Great Ideas for your Small Business: Be a Location Contrarian
Most young, cocky restauranteurs would rather die than open their cool restaurant in a suburban shopping mall. But Gary Leff, founder of Stir Crazy Enterprises, took a different spin. He headed for the suburbs, and it paid off.
“The first inclination is to open up in the city, and one of the main reasons is ego,” said Leff. “The city is sexy, you can see your friends, and the ‘big boys’ are in the city.”
But in downtown Chicago, restaurant owners face fierce competition, high rent, and safety concerns. “It’s also hard to get above the ‘noise’ in the city,” said Leff, who worked as a management consultant for five years before writing a business plan and raising about $5 million from investors to open his restaurant chain. His primary investor is a partner in JMB Realty, a major Chicago-based real estate firm.
The first three Stir Crazy restaurants are located in upscale shopping malls. Each one cost about $1.3 million to open, and they made money from the start. The first two units generated $5.5 million in revenues the first year. Knowing that many new restaurants fail, Leff spent years doing market research before launching his venture. “I felt there was a huge gap in the marketplace to do something fresh and fun with Asian food,” said Leff. Stir Crazy isn’t cheap; lunch averages $9 to $10 a meal, and dinner is $14. At Stir Crazy restaurants, patrons select a variety of vegetables, meats, and sauces to be stir-fried while they watch. They can also order dishes from an extensive menu.
“Creating your own stir fry is the biggest hit,” said Leff, who works with chefs and food consultants to dream up new dishes. “People love it because it gives them a lot of choice; plus, it’s fresh, healthful, and fun.
“Contrary to what people say, the suburbs are sophisticated. People who live in the suburbs used to live in the city,” said Leff. “We can also stand out because we are going to compete against the restaurant chains that people are sick of.”
Leff is now looking to expand and is searching for locations in Boston; Washington, D.C.; Denver; and several areas in Florida. “We are looking for the best real estate opportunities,” said Leff, adding that it took a year to find the right site for the first Stir Crazy location.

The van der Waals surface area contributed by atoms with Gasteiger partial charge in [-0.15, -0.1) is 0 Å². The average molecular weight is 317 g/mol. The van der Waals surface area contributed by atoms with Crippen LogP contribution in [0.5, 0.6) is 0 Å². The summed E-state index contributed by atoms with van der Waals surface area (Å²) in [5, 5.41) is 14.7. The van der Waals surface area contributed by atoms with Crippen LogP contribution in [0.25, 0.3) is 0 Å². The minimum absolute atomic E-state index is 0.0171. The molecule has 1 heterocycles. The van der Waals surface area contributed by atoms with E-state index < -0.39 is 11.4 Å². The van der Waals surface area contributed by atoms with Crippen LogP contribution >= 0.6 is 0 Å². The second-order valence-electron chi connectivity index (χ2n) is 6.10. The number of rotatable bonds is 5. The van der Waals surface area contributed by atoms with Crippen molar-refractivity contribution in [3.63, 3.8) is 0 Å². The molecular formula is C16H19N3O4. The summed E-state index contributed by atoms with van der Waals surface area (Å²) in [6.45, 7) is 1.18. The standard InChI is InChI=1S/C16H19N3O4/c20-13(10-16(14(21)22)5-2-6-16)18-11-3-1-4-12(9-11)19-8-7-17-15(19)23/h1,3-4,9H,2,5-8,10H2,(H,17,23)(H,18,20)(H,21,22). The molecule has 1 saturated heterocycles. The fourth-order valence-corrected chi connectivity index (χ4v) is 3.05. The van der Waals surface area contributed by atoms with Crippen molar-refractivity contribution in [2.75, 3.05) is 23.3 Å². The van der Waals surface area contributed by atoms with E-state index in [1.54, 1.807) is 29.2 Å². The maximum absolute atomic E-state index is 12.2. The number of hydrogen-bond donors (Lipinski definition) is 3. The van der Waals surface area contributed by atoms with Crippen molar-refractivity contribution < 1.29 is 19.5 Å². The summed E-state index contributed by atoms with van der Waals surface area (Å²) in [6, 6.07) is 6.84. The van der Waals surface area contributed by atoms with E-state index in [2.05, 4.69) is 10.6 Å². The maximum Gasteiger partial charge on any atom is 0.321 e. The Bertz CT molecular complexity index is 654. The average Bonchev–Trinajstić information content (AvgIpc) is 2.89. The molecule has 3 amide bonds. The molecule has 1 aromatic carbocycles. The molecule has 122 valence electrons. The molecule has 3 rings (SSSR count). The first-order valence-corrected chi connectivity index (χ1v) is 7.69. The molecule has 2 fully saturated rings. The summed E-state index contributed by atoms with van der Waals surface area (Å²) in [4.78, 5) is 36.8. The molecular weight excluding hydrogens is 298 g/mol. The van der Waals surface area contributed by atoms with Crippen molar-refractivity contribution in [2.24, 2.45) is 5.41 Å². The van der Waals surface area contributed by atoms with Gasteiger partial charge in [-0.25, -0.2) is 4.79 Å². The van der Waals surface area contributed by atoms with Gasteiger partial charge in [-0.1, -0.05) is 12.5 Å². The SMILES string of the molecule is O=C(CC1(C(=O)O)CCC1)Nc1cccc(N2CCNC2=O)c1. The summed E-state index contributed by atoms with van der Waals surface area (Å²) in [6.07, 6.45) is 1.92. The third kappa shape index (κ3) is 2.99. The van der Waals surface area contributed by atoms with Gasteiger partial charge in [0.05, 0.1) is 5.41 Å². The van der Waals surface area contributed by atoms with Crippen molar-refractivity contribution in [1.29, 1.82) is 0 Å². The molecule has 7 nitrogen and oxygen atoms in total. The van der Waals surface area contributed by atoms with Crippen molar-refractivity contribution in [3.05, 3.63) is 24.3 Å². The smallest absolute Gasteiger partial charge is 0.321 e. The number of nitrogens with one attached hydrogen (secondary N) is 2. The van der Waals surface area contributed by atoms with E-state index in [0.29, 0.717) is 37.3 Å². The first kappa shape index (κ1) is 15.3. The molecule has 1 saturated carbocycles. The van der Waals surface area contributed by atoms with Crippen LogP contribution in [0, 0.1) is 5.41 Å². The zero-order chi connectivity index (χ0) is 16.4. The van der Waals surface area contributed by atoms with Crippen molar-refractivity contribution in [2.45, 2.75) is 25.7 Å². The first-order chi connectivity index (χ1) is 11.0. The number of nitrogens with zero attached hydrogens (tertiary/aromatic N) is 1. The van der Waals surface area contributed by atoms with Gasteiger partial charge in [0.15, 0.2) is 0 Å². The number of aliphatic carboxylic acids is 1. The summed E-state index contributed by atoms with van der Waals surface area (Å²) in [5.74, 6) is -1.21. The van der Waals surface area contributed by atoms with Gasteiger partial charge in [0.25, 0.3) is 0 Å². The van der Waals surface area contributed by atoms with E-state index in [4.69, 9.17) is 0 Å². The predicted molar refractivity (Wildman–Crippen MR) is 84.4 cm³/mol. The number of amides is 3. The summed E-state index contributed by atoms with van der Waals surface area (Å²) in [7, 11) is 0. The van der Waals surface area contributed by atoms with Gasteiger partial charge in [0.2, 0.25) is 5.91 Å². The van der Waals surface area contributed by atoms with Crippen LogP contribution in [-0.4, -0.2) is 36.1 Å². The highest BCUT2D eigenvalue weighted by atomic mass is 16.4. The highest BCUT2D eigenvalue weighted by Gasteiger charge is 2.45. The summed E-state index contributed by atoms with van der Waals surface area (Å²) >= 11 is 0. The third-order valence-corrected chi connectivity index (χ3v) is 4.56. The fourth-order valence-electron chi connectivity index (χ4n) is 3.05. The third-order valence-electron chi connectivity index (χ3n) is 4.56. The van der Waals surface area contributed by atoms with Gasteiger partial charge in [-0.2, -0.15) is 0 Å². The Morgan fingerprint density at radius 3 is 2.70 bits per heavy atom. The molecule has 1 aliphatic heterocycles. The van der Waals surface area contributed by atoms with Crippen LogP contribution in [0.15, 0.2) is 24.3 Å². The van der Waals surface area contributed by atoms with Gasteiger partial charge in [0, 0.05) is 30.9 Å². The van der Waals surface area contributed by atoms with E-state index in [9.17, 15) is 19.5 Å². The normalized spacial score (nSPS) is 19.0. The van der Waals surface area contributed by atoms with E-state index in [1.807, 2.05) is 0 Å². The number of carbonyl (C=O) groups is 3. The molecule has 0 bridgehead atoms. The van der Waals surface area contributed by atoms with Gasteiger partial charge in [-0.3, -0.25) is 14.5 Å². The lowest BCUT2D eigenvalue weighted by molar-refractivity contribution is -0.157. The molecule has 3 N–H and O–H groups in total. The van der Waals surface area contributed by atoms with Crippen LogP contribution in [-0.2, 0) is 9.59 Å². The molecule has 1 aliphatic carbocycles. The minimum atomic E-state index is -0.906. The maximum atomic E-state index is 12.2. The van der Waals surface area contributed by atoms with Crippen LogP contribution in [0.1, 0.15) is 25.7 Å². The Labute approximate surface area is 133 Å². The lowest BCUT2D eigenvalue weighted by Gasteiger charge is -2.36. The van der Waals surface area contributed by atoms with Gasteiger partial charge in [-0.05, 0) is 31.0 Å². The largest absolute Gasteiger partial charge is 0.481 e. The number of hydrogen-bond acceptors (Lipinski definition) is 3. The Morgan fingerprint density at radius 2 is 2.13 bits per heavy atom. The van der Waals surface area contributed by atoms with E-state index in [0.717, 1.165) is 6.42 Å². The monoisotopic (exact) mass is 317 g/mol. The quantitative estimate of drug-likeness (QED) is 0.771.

He doesn’t envision being the next McDonald’s or Red Lobster, but he would like to build forty units in the next five years and 150 in ten. “We will be a major player in Asian casual dining,” he predicts. Leff’s compensation and stake in the company are hinged to performance, so he hopes his predictions are right.
What to consider when looking for space
BASING YOUR BUSINESS in a shopping mall has certain advantages over renting space in a strip mall or in a traditional retail district. A mall has built-in foot traffic, good parking, and a mall wide marketing budget. It’s best to work with an experienced real estate broker who represents many malls in your area. Shop carefully; renting space is costly, and you don’t want to be stuck in the wrong place. When you go out looking, consider the following:
- How much space will you need for your sales and storage areas?
- What kinds of businesses are operating around you? Are they competitive or complimentary?
- How responsive is the management company to tenants? Speak to other small retailers in the mall to find out.
- What hours is the mall open on weekdays? Weekends? Holidays?
- Do you like the feeling of the place? Can you see yourself working here every day? Visit the mall at different times of the day and night to check foot traffic and parking availability.
- How many arrests for shoplifting were made in the recent months? Mugging? Vandalism in the parking lot? Check with the local police department to determine the safety and security of the mall.
- Will you be paying for utilities? Do you have to pay for all interior improvements? Can you sublease the space to another business? Make sure you understand exactly what your lease includes and sign the shortest lease possible to give yourself an out if your business fails.